6.6. Internal Networking

Internal Networking is similar to bridged networking in that the VM can directly communicate with the outside world. However, the outside world is limited to other VMs on the same host which connect to the same internal network.

Even though technically, everything that can be done using internal networking can also be done using bridged networking, there are security advantages with internal networking. In bridged networking mode, all traffic goes through a physical interface of the host system. It is therefore possible to attach a packet sniffer such as Wireshark to the host interface and log all traffic that goes over it. If, for any reason, you prefer two or more VMs on the same machine to communicate privately, hiding their data from both the host system and the user, bridged networking therefore is not an option.

Internal networks are created automatically as needed. There is no central configuration. Every internal network is identified simply by its name. Once there is more than one active virtual network card with the same internal network ID, the Oracle VM VirtualBox support driver will automatically wire the cards and act as a network switch. The Oracle VM VirtualBox support driver implements a complete Ethernet switch and supports both broadcast/multicast frames and promiscuous mode.

In order to attach a VM's network card to an internal network, set its networking mode to Internal Networking. There are two ways to accomplish this:

  • Use the VM's Settings dialog in the Oracle VM VirtualBox graphical user interface. In the Networking category of the settings dialog, select Internal Networking from the drop-down list of networking modes. Select the name of an existing internal network from the drop-down list below, or enter a new name into the Name field.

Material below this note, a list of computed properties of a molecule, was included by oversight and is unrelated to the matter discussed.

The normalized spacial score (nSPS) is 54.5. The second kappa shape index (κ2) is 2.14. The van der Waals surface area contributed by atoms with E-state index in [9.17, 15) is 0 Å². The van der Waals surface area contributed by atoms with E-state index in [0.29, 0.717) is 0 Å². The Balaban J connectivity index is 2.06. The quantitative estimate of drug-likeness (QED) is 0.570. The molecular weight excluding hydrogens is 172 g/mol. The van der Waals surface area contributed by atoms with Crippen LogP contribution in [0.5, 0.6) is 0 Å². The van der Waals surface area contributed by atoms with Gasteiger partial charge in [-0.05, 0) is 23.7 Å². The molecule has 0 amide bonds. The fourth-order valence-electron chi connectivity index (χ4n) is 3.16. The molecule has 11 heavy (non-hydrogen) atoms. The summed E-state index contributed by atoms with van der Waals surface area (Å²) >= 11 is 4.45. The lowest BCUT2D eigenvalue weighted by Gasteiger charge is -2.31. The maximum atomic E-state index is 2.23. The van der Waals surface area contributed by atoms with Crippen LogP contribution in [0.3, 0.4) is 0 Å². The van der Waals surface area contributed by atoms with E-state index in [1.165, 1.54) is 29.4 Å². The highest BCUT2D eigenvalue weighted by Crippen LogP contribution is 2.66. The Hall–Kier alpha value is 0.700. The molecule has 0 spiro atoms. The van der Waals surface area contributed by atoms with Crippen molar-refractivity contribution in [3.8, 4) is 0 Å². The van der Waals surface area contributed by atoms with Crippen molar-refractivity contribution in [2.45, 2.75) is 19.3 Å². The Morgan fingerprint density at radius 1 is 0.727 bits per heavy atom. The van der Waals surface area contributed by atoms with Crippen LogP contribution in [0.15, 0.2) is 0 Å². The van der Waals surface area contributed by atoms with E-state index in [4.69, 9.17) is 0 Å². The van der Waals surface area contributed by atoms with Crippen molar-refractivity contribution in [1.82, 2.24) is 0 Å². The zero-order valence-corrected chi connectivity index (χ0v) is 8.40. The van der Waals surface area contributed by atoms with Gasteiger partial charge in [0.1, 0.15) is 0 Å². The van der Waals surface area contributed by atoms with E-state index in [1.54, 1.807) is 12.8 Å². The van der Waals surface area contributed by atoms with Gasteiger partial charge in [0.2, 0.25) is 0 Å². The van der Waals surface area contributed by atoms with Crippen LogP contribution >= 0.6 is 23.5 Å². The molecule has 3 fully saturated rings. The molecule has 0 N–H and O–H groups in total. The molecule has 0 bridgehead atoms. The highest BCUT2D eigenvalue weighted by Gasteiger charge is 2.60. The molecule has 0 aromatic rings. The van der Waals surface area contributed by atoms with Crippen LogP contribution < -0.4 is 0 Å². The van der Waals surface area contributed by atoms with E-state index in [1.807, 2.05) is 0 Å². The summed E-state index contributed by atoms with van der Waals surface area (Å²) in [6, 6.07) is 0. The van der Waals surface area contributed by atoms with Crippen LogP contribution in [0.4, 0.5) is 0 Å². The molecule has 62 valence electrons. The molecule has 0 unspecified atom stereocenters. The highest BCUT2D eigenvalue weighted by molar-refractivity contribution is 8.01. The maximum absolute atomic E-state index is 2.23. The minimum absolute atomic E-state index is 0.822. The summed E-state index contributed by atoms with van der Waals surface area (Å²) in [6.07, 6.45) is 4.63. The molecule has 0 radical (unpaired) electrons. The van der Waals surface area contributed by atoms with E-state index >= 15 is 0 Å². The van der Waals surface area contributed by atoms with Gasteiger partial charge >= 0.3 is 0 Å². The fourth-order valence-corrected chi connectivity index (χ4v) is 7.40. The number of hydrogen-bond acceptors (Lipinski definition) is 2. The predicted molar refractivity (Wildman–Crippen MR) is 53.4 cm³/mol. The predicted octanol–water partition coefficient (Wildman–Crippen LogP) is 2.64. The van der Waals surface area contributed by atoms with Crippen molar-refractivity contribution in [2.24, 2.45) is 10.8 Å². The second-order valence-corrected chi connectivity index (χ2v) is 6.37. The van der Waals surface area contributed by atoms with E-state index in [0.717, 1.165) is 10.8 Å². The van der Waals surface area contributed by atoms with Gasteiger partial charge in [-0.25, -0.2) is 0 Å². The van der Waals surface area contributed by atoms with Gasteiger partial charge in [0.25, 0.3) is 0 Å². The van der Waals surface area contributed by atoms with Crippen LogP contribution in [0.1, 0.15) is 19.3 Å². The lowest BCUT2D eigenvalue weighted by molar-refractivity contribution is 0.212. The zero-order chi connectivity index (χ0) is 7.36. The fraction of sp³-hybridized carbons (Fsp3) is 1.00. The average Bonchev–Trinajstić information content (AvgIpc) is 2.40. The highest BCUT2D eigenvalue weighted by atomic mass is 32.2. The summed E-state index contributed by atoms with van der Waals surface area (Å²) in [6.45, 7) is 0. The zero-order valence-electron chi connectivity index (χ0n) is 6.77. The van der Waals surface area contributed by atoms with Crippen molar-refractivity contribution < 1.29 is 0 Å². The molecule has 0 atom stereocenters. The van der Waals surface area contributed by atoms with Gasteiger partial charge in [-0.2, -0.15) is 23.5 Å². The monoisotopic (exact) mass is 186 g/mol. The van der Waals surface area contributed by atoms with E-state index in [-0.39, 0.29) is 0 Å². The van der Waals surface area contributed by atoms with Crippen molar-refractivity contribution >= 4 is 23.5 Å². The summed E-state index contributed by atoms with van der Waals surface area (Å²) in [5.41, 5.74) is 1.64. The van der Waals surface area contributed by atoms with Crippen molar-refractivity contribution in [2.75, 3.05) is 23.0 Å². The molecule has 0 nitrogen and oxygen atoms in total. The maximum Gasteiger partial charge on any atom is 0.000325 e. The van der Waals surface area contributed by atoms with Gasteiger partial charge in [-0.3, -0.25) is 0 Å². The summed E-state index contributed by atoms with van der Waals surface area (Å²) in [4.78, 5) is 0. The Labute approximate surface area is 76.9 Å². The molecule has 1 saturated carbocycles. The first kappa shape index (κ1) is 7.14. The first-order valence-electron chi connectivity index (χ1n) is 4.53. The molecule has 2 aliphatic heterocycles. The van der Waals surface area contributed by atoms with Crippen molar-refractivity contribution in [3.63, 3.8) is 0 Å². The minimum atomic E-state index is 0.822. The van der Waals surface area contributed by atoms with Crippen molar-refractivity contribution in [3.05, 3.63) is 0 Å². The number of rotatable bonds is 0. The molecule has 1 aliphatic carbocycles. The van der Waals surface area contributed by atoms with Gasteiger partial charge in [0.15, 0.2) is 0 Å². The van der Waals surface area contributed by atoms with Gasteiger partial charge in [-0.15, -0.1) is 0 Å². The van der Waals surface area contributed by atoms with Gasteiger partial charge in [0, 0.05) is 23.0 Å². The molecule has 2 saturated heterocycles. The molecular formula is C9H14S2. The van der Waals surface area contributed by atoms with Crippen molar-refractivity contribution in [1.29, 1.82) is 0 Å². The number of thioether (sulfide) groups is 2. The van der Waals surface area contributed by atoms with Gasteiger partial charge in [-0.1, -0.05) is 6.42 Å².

• Use the command line, for example:

    VBoxManage modifyvm "VM name" --nic<x> intnet

    Optionally, you can specify a network name with the command:

    VBoxManage modifyvm "VM name" --intnet<x> "network name"

    If you do not specify a network name, the network card will be attached to the network intnet by default.

Unless you configure the virtual network cards in the guest operating systems that are participating in the internal network to use static IP addresses, you may want to use the DHCP server that is built into Oracle VM VirtualBox to manage IP addresses for the internal network. See Section 7.39, “VBoxManage dhcpserver”.

As a security measure, by default, the Linux implementation of internal networking only allows VMs running under the same user ID to establish an internal network. However, it is possible to create a shared internal networking interface, accessible by users with different user IDs.